Thursday, May 16th, 2013
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I went to Washington, D.C. last week as an advocate for RESOLVE: The National Infertility Association, a nonprofit organization that promotes reproductive health and equal access to family building options for those who are battling reproductive disorders. Infertility strips you of any feeling of power or control. Not knowing when or if you will be able to have children is completely debilitating, and 1 in 8 couples in the United States deal with some form of infertility. For me and the other advocates whose lives have been touched by infertility in some way, this trip was an opportunity to get a little power back.
To be able to walk the hallways of government buildings in D.C. and visit the men and women of our government was the most incredible experience. Having recently become an American citizen, it was thrilling to be able to exercise my rights under the First Amendment. And while there are still many injustices in the coverage of infertility for families throughout the United States, I was there to specifically support The Family Act of 2011 S. 965, a proposed tax credit for costs associated with infertility medical treatment, and to push for the U.S. Department of Veterans Affairs (VA) to cover veterans whose injuries at war have resulted in their infertility. As it stands today, when veterans are injured in action and that injury causes infertility, their health insurance will not cover them in this regard. After putting their lives on the line to protect the freedom of us and our children, we then deny them the chance to have children themselves.
I find myself getting quite emotional writing this (and I am still shocked that I managed to hold it together while in Washington), but this is an important issue that needs to be recognized. I feel honored to have been amongst so many courageous and moral men and women fighting for fertility rights during my trip. In one sense, I felt enamored with the government system because of the fact that I, little old me, could make an appointment—or just show up at the different state offices—and present my case to anyone that would listen. But at the same time, I was also disheartened by the long battle ahead on behalf of the rights of Americans and our military heroes who want to have children. I am no stranger to budgeting problems, and the money to fund the effects of this act is going to have to come from somewhere.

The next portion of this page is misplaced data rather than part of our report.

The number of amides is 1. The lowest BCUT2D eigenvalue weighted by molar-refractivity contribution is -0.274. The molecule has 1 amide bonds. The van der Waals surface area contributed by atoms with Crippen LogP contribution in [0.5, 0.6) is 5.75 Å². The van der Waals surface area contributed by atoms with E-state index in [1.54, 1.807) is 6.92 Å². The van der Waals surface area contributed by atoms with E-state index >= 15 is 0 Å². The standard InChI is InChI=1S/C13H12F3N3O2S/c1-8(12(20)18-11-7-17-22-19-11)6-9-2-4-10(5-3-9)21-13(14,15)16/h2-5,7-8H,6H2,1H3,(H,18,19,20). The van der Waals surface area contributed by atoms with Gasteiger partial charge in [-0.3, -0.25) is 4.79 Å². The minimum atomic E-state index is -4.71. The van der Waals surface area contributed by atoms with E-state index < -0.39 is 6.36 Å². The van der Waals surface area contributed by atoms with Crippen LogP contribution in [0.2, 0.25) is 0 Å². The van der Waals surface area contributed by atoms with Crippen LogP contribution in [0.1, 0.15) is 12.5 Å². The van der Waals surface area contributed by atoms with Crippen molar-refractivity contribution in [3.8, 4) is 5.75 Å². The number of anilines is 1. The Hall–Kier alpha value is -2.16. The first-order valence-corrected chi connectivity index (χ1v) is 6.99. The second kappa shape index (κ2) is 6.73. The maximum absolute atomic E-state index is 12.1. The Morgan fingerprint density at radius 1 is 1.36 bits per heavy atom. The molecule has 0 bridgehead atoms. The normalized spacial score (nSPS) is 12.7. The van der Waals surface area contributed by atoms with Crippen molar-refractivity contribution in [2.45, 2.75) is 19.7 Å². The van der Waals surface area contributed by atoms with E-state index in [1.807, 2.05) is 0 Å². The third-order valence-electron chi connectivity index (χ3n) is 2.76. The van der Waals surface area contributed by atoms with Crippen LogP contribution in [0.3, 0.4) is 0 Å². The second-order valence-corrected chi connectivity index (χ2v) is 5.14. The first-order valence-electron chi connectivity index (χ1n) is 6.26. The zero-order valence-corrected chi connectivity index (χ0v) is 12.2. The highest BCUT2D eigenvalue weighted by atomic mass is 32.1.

While there is still much left to be done to bring light and awareness to this issue, the chance to instill my passion and educate people with the power to make a change was an amazing opportunity. I hope that when my daughter and her friends want to have children, for the 1 in 8 of them that may be affected by infertility concerns, they won’t have to think twice about whether their health insurance will cover them for their infertility treatment. After all, it is hard enough to struggle through infertility, but to layer on financial hardship or be unable to afford treatment is something that no family in our modern society should go through.